TABLE OF CONTENTS
A Guide to the Benjamin Holland Epperson Papers, 1834-1876
Born in Amite County, Mississippi, Benjamin Holland Epperson (1826-1878) moved to Clarksville, Texas, in the mid-1840s. He soon passed the bar in Texas and served as a county commissioner. In 1847, Epperson was elected to the Texas Legislature, and as a member of the Whig Party, he ran for governor in 1851. After losing to incumbent P. H. Bell, Epperson joined the Know-Nothing Party. He then returned to his law practice and became director of the Memphis, El Paso, and Pacific Railroad in the 1850s. In 1859, he was reelected to the Texas Legislature, where he opposed secession. However, when Texas left the Union and the Civil War begun, Epperson contributed funds and supplies to the Confederate Army and ran for the Confederate Congress in 1861. Following the war, Epperson became president of the Memphis, El Paso, and Pacific Railroad in 1866. That same year, he won a seat in the U.S. House of Representatives, but the Republican-controlled Congress prevented him from serving. In 1870, he left the Railroad and moved to Jefferson, where he built his home, House of the Seasons. From 1874 to 1875, he again served in the Texas Legislature.
Wooster, Ralph A. "Epperson, Benjamin Holland."Handbook of Texas Online. Accessed November 22, 2010. http://www.tshaonline.org/handbook/online/articles/fep01.
The Benjamin Holland Epperson Papers, 1834-1876, document the legal, political, and business career of Epperson, primarily during the Civil War and Reconstruction. Correspondence, speeches, financial and legal documents, newspaper clippings, and literary efforts concern Epperson’s legal activities while representing the Chickasaw Indians’ campaigns to retrieve 1851 Texas Indemnity Bonds as well as his support of the Confederacy and sympathy for the Union during the Civil War. Additionally, correspondence with well-known Texas political figures, including James W. Throckmorton, Henry McCulloch, Milton Stapp, and Samuel Bell Maxey, document Epperson’s Whig Party candidacy for governor of Texas; his tenure as a Texas legislator and president of the Memphis, El Paso, and Pacific Railroad; and his service as a delegate-at-large to the 1868 Democratic National Convention in New York City.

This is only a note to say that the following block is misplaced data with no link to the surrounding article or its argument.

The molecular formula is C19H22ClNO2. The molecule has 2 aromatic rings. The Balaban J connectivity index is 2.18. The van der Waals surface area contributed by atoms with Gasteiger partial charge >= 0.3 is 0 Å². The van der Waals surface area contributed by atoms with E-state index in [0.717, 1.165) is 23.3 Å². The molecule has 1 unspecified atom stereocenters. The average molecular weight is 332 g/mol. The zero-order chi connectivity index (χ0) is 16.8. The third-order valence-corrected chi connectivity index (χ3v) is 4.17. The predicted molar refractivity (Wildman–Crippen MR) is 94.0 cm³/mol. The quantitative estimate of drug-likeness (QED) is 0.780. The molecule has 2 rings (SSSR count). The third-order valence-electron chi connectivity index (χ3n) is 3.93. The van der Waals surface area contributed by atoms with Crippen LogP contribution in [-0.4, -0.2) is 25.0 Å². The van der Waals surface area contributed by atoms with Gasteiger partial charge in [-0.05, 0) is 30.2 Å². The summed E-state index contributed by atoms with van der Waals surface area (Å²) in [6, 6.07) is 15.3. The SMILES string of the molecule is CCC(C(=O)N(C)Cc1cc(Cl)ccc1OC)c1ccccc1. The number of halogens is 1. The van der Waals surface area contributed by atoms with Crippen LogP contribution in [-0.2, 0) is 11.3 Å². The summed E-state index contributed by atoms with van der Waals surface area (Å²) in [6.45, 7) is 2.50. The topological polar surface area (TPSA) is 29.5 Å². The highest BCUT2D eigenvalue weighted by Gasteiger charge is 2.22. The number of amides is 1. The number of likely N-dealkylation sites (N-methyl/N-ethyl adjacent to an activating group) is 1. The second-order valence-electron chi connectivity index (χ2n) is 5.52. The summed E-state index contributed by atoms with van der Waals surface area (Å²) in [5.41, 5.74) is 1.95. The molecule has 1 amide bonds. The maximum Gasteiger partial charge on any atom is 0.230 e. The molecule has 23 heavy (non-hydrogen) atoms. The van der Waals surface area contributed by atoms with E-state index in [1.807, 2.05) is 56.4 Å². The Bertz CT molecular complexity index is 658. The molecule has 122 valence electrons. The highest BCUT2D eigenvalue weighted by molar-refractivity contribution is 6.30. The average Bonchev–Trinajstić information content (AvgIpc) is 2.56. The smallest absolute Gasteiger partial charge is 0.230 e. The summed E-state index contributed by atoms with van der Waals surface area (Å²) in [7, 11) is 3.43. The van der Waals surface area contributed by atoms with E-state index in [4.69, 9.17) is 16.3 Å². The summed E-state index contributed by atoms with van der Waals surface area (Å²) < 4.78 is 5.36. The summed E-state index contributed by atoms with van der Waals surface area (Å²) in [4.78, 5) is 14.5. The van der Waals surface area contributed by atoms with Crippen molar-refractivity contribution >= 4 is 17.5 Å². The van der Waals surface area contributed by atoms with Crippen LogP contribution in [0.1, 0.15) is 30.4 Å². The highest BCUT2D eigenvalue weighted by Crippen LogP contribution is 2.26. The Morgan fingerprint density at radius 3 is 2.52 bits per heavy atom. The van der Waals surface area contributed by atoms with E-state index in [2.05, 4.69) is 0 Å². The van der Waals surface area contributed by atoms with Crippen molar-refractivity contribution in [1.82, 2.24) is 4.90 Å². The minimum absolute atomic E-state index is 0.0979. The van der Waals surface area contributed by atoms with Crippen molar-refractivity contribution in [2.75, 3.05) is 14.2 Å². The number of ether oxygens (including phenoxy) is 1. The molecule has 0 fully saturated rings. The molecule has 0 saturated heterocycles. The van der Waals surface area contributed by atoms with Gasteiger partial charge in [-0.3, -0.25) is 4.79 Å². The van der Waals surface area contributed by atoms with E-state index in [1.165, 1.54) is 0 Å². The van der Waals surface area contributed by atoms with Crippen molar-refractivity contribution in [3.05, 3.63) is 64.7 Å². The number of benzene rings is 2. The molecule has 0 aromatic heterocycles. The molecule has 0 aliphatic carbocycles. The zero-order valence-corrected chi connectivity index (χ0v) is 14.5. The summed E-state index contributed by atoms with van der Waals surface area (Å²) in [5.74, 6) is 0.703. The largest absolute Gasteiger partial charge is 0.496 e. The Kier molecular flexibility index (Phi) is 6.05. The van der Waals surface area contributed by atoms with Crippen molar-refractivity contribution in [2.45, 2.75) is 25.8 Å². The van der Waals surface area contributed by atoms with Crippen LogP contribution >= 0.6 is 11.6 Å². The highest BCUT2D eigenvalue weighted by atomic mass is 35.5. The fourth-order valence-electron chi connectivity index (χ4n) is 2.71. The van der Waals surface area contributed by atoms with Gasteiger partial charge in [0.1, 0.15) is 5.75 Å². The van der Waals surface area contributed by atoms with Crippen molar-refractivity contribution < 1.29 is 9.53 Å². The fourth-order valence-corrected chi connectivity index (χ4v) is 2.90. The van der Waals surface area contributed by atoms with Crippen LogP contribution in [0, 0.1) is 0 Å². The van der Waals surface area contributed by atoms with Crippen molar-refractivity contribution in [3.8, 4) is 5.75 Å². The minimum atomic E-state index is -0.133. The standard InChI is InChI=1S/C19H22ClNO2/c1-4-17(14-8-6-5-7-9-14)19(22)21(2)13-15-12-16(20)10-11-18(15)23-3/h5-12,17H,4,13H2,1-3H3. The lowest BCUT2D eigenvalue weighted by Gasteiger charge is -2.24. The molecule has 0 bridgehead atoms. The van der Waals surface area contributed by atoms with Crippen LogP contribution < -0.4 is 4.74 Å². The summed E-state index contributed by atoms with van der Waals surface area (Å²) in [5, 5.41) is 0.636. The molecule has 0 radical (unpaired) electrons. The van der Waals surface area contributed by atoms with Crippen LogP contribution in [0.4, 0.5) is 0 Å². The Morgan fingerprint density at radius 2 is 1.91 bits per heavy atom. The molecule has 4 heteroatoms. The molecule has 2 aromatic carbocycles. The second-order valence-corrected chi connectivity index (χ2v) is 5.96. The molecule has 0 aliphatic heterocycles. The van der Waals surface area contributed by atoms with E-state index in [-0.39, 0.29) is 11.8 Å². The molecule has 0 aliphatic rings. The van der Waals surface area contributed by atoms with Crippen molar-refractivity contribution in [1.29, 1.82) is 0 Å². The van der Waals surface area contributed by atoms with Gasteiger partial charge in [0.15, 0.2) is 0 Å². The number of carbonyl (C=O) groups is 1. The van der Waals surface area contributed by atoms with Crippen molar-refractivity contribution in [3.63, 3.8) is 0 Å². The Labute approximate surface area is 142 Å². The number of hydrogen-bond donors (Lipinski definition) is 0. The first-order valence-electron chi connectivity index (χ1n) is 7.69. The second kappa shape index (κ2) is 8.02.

This collection is open for research use.
Benjamin Holland Epperson Papers, 1834-1876, Dolph Briscoe Center for American History, The University of Texas at Austin.
Basic processing and cataloging of this collection was supported with funds from the National Historical Publications and Records Commission (NHPRC) for the Briscoe Center’s “History Revealed: Bringing Collections to Light project,” 2009-2011.